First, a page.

Alcoholics often replace food consumption with alcohol. Unfortunately, the calories gained from alcohol are what are frequently referred to as “empty calories.” That is, they are calories lacking nutrients and of little value to the body. Additionally, alcohol gets in the way of the body absorbing and using the vitamins and minerals of the food that the alcoholic does eat. The combined effect is to leave the alcoholic nutrient poor.
Individuals in recovery can benefit from a healthy diet and a vitamin regimen.* Vitamin B in general, and particularly vitamins B1 (thiamin), B3 (niacin) and B5 (Pantothenic Acid) play a role in turning sugars into energy. Pork is one of the best sources of B1, other sources include cereals and nuts. B2 can also be found in pork and fortified cereals, as well as, salmon and swordfish. Whole grains, milk, eggs, and liver are perhaps the best food sources for Pantothenic Acid.
Meanwhile, B6 and B12 play important roles in producing blood cells and the health of the nervous system. Both of these important vitamins are frequently depleted by years of heavy drinking. Good sources for both of these are meat. Additionally, B6 is found in bananas, avocados, and peanuts. B12 is only found in animal by products; however, this list includes dairy and eggs.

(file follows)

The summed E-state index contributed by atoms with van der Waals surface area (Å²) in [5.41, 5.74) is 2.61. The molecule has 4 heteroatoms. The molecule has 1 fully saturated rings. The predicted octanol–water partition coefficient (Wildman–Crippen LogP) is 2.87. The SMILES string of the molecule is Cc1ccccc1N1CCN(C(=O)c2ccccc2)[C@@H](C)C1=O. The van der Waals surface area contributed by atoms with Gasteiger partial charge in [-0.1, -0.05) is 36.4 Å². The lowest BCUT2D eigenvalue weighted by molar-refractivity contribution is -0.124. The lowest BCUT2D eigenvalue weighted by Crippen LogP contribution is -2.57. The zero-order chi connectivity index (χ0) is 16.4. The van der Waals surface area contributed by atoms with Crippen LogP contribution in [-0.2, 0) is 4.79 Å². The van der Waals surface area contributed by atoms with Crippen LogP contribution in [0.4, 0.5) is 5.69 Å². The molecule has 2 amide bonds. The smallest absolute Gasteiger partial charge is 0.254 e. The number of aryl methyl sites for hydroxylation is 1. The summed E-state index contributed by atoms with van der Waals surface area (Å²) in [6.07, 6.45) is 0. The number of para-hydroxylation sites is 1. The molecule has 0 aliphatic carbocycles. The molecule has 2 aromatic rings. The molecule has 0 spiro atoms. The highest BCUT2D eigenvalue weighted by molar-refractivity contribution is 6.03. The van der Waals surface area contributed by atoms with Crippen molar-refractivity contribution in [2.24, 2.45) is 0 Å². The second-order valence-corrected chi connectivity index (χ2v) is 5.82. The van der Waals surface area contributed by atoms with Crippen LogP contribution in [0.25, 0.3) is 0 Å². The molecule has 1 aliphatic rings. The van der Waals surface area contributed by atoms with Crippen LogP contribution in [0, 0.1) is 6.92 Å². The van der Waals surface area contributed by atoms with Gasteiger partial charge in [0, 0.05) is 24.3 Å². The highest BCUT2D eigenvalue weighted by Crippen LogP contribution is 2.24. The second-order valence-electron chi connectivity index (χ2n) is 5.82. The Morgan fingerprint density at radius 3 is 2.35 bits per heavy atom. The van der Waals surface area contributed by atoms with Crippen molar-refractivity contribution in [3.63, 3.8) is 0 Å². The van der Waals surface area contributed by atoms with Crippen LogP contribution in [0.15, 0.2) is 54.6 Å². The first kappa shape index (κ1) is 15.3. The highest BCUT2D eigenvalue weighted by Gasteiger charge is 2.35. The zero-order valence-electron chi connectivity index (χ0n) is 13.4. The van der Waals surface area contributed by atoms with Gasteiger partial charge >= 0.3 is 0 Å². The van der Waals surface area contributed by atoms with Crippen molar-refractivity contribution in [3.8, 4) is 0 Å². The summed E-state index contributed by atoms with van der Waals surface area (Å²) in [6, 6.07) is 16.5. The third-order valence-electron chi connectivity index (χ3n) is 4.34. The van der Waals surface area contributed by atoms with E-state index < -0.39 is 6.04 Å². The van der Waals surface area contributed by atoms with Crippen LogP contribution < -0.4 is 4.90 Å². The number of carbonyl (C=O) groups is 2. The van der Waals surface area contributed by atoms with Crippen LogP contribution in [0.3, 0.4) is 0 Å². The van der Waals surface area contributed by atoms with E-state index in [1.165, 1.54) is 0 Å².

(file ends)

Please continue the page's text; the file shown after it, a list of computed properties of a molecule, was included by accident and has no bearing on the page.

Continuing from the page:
Vitamin C, plays an important role in keeping the skin healthy, and plays an equally important role in the health of bones, teeth and blood vessels. Deficiencies in vitamin C can also be responsible for irritability, weakness and muscle fatigue. The best and most consumed source of vitamin C in the United States is orange juice from frozen concentrate. Other sources of vitamin C include citrus fruits, broccoli, potatoes and cantaloupe.